In this Psalm we see David, the King of Israel, taking refuge in God His Saviour, His Deliverer – for the reason that he is persecuted by the ravaging enemy seeking to tear his soul apart. Yet, David does not first blame his enemy; rather, his first response is to look at himself and ask the LORD to reveal to him if there is wrong in his hands, if he has repaid his friend with evil, or plundered his enemy without cause. Such an example of humbleness, a man who seeks not to judge others first, but would readily accept judgment if he has done wrong. “Let the enemy pursue my soul and overtake it, and let him trample my life to the ground and lay my glory in the dust.” Is it not the same for the LORD Jesus Christ? If His works are not completely holy, if He only took one mis-step during his life as a Nazarene, if He bent His knee to Satan, would not the Mediator of creation be rightfully destroyed and forever cut off man from the third heaven? Yet, just as we meditate on David’s words and render them as words of Jesus, so we must be conscious not to first look at the sin of others, but look at ourselves against the standard of Christ.
David then pleads for the LORD to arise and, in His anger, wipe out the enemies – and that his anger against sin should know no bounds. Just as much David understands judgment should fall upon him, so also his enemies should not be excluded. The LORD has appointed a judgment (v.6), the LORD judges the peoples (v.8), including David according to his righteousness and integrity in him (v.8), He is the righteous judge (v.11). So David, finding refuge in the Name of the LORD, the Most High (v.17), would also be judged according to his faith in the Second LORD of Psalm 110. But the wicked, will be crushed by the Son (Psalm 2). He can only be pleased with us if our righteousness is the same as His righteousness – praise the Son indeed for gifting us His righteous robes (Isaiah 61:11)!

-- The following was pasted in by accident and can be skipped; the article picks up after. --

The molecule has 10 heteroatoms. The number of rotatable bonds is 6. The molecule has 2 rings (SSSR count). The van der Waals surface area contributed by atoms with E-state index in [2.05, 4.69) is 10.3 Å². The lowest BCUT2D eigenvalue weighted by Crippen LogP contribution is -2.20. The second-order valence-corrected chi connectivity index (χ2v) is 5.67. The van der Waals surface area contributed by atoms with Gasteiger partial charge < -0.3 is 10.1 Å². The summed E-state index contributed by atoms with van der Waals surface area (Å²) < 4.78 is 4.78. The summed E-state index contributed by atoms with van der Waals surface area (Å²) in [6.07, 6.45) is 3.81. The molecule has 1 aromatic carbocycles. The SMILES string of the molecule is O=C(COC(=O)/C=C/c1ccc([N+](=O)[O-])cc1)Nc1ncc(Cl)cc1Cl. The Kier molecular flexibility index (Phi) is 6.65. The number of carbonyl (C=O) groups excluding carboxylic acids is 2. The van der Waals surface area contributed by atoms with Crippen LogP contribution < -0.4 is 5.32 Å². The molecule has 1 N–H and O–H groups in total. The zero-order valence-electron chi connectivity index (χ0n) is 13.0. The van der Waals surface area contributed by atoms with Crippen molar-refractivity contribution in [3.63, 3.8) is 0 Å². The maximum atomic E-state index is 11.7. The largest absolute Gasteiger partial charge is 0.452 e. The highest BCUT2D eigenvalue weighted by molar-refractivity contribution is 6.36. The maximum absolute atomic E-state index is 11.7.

If the wicked wish to enter into new creation and behold their Life-giver, then repent! (v.12) God’s judgment is coming – he is whetting his sword, bending his bow, preparing his deadly weapons – yet the LORD first bent the bow toward himself, toward His Son, by setting the upward facing bow in the heavens after the global flood. Would you believe in the Son who is destroyed first for our gain? Would you believe in the one who suffered outside the city gate to purify us with his blood? Would you go out to him and bear the disgrace he bore? (Hebrews 13:13) Or will you dig your own pit, falling into the hole that you made, bear the brunt of your own mischief, receive your violence on your own skull? Let us not boast then in our works, in our deeds, which only lay a path to Sheol – but boast in His righteousness and worship the Name.